عبئ ثقيل سيطلق حفيدك له العنان
ذكرى سأتعرى منها كل يوم
لكن تبقى جذوري البوسويلية التي سأرسخها في هذه الارض الملطخة بالدماء
و التي فشل الكسندر في تجفيفها
دموعي ، سوف أبادلها مقابل السلام
جيني باري
©Gene Barry


Published poems

January Dew

When grief unbuckled itself

it fell like January dew

seeping right into her very marrow,

the big Clare smile was gone.

I saw her pass the first riser

head hanging like a wet bulrush

dancing to an air of no confidence.

Lonely looking, as if she was already

laden with his corpse and marching

on the cold terrazzo floor.

His stipulate in the year

of Our Lord was punctual;

Christ hold him as you would

a slow air at a fleadh ceoil,

cast a safety net over his hill

and let it kiss his family.

She hears him now as the

sleeping Fisherman

listens to his lapping,

love’s Spectral Density.

When he informed us that she was

gone, I wished I’d ridden tandem.

Return to us woman

like a welcome season.

©Gene Barry

Fleadh Cheoil is an Irish music festival.

Published in Ciphers Ireland



i.m. Patrick Galvin

I anticipated a gaggle

Of local poets,

And there he was,

Notably perched in the

Wheeled chair

Adjacent to a

Blotter soaked

With love.

Did I see him

Stroke the underbelly

Of his unborn poems

Using his frozen uxter,

A chamfer

Of his observations

Nursing its way

To blank vellum?

Did I hear his

Midas tongue

Clatter away

Sending memos to

His waiting Ayurveda tip?

Did I see Sully

Whisper verses

Of encouragement

In his good ear?

Did I reach out and

Touch the stole

That enveloped

You both

In unisexual applause?

Did I see you search

For another half crown?

I bet I did.

©Gene Barry

Published in the Stoney Thursday


A Bawl of Malt

Nights when he’d feed from the

top shelf he was to be avoided.

He could introduce you to anyone.

One night I met the OC, same

name as himself of course who

shot Three Black and Tans and I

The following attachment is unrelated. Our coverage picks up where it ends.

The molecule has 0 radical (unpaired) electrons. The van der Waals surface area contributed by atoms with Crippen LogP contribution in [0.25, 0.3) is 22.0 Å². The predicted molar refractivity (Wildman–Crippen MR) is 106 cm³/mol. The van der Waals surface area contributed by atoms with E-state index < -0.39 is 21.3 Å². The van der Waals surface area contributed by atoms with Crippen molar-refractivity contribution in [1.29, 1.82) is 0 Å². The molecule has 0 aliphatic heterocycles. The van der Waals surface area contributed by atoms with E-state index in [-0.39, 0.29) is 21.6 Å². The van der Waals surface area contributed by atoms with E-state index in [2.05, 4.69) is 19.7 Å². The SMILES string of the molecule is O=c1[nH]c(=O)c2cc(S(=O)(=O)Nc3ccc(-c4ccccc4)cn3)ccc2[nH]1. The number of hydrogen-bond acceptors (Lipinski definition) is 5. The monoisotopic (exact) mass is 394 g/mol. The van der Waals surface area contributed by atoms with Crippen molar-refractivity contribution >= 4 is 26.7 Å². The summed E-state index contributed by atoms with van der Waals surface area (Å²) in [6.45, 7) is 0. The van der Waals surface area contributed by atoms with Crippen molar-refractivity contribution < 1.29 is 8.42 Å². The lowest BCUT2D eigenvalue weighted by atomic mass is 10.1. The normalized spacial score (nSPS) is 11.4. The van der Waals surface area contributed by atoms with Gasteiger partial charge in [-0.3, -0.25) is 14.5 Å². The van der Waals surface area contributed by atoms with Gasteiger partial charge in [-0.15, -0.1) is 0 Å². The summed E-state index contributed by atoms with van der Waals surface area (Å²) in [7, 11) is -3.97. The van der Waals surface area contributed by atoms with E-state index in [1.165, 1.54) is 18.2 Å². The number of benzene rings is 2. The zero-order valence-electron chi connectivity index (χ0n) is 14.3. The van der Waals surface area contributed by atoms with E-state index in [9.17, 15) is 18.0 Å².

received a lesson on how to hate

dead men and out of date systems.

That night he stared into it for a

few lifetimes, the drop with the

extra ‘e’ that is; the older barmaid

called it the Devil’s Spit and him the

Red Rager; he didn’t bother with his

alcoholic mantras and lessons, his

verbal dribbling and the shouts.

He saved them for the walk home.

Lifting the coffin in through his

narrow low-ceiling hallway was a

first for me; ‘Berthold Brecht Poems

1913-1956’ sat unfinished on a table.

At the funeral the Red Rager wasn’t

mentioned by anyone and late in the

evening with seasoned elbows we

climbed and danced with cloven feet.

©Gene Barry

Published in The  North American Quarterly



Kazumi familiarises herself with words

with new meanings too big for her to reason,
– nano-sieverts – caesium – irreversible –
asks honest questions about unfamiliar shaped

vegetables and queer fish with familiar names.

Since Fumio lost himself to suicide her

sickening mother dresses Inari with

luck-bringers, frequently pulls her family back

the 102 years to his birth year;
hides the emotions they daily discuss,
leaks tears for his wasteland.

Her grandfather visits upturned boats
in dreams where he trawls though
memories of catches and colleagues lost,
loses himself to small-boy memories
played in child-friendly fields.
On Monday he will lose himself
to another unwelcomed anaesthetic.

Meanwhile the masters strategically
seat themselves in the furniture of denial,
where decency is an unused noun
begging to be honestly served.
They sing press-conference tautologies
and blanket each other in minimize,
their verbal guns loaded with excuses.

©Gene Barry

Published in Fukishima Japan


The Splinter

There is always

a splinter

that oozes

its way in

and delivers

itself at ease

without notice

to the point of


The pain

is constant

and has breakfast

lunch and dinner

with pills

pleads and pangs.



book in


and disabilities

bend and sway

nurse in fear

set life

to the temperature

of self-rejection.

There is always

a wedding

where unknowns


with Oscar attitudes

and there is always

a girl

getting married

who naturally

wishes her frame

and memories

were younger

than a time

that hurts

so through

the turmoil

she finally

wife speaks

to a husband,

refers to that

nondescripted Uncle

as a paedophile

and no longer

to herself

as The Splinter.

©Gene Barry

Published in The Toronto Quarterly Canada